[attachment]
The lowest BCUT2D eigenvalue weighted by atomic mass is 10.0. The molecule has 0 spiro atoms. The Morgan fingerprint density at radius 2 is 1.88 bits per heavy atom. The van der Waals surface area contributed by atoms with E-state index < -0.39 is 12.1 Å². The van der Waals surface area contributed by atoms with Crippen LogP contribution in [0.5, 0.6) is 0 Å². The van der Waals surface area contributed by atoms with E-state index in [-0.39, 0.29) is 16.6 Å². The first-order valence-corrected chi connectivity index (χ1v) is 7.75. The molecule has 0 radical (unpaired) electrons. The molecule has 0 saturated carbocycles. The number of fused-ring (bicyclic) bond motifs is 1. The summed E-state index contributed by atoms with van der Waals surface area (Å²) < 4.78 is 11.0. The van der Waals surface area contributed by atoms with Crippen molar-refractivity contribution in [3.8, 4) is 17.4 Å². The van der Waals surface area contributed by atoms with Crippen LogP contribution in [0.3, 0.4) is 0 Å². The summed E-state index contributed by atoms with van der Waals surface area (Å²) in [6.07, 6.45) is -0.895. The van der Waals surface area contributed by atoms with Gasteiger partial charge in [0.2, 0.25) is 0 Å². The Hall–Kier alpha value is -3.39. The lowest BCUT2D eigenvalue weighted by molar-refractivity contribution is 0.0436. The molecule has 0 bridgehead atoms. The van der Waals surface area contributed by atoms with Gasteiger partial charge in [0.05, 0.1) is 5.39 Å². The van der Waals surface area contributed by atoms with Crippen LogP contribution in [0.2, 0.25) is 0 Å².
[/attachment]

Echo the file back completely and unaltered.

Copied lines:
The lowest BCUT2D eigenvalue weighted by atomic mass is 10.0. The molecule has 0 spiro atoms. The Morgan fingerprint density at radius 2 is 1.88 bits per heavy atom. The van der Waals surface area contributed by atoms with E-state index < -0.39 is 12.1 Å². The van der Waals surface area contributed by atoms with Crippen LogP contribution in [0.5, 0.6) is 0 Å². The van der Waals surface area contributed by atoms with E-state index in [-0.39, 0.29) is 16.6 Å². The first-order valence-corrected chi connectivity index (χ1v) is 7.75. The molecule has 0 radical (unpaired) electrons. The molecule has 0 saturated carbocycles. The number of fused-ring (bicyclic) bond motifs is 1. The summed E-state index contributed by atoms with van der Waals surface area (Å²) < 4.78 is 11.0. The van der Waals surface area contributed by atoms with Crippen molar-refractivity contribution in [3.8, 4) is 17.4 Å². The van der Waals surface area contributed by atoms with Crippen LogP contribution in [0.3, 0.4) is 0 Å². The summed E-state index contributed by atoms with van der Waals surface area (Å²) in [6.07, 6.45) is -0.895. The van der Waals surface area contributed by atoms with Gasteiger partial charge in [0.2, 0.25) is 0 Å². The Hall–Kier alpha value is -3.39. The lowest BCUT2D eigenvalue weighted by molar-refractivity contribution is 0.0436. The molecule has 0 bridgehead atoms. The van der Waals surface area contributed by atoms with Gasteiger partial charge in [0.05, 0.1) is 5.39 Å². The van der Waals surface area contributed by atoms with Crippen LogP contribution in [0.2, 0.25) is 0 Å².